New guidance issued by the Advertising Standards Authority (ASA) has confirmed that its Advertising Codes of Practice may apply to user-generated content on businesses' social media pages. The guidance reiterates the importance of formulating and following a clear social media moderation policy for businesses looking to promote their brands on social media; a step that the ASA says it would take into consideration in the case of a complaint.
The ASA's position appears to be consistent with recent Australian decisions (involving the brands Smirnoff and VB), though in recent media interviews the ASA's chief executive has described the guidelines as less far-reaching than the Australian position. However, the guidelines do confirm that content added by users to a brand's page on social media platforms such as Facebook can constitute advertising and may therefore fall within its jurisdiction.
In particular, user-generated content may be regarded as advertising (and, if it is, will be within the ASA's jurisdiction) if the business has:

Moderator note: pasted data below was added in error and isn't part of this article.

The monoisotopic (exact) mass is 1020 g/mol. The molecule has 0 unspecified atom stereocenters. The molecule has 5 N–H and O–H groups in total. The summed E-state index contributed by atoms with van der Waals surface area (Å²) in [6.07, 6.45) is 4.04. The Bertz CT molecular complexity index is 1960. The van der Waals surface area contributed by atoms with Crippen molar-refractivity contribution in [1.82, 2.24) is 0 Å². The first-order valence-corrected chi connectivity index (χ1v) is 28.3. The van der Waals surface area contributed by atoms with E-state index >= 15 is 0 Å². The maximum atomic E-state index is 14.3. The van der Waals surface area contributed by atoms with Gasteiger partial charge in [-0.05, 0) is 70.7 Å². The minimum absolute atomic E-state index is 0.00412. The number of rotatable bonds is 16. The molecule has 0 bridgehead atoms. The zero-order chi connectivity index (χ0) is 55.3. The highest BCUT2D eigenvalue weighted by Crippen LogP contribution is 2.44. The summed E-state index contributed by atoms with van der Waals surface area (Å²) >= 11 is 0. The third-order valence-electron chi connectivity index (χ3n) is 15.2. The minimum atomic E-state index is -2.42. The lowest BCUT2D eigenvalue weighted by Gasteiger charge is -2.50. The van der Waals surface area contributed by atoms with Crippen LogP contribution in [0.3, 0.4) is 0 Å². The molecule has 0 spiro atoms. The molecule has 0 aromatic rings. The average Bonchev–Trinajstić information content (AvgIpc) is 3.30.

- A "reasonable degree of control" over content on the page (which presumably would include the ability to remove or block user content)
- Adopted and incorporated user content into its own advertising (whether solicited or not)
- Solicited content (for example, by inviting people to enter a competition) that has resulted in content being posted on the business' page.
The ASA has clarified however that advertisers are not responsible for "fan pages" over which the advertiser does not have control.
In a nod to a recent Australian Federal Court decision (ACCC v Allergy Pathway), the ASA has also reminded businesses that user content on a brand's social media page which is false or misleading could put them in breach of the Fair Trading Act.
While still leaving elements of the guidelines open to interpretation, the position taken by the ASA means that businesses that operate social media pages would be well-served in ensuring that content posted by members of the public on those pages is not offensive or misleading and does not otherwise fall foul of the ASA's Codes of Practice. Many businesses would already regard it as prudent to take such steps for reputational and brand protection reasons, independent of any potential sanctions the ASA might now apply.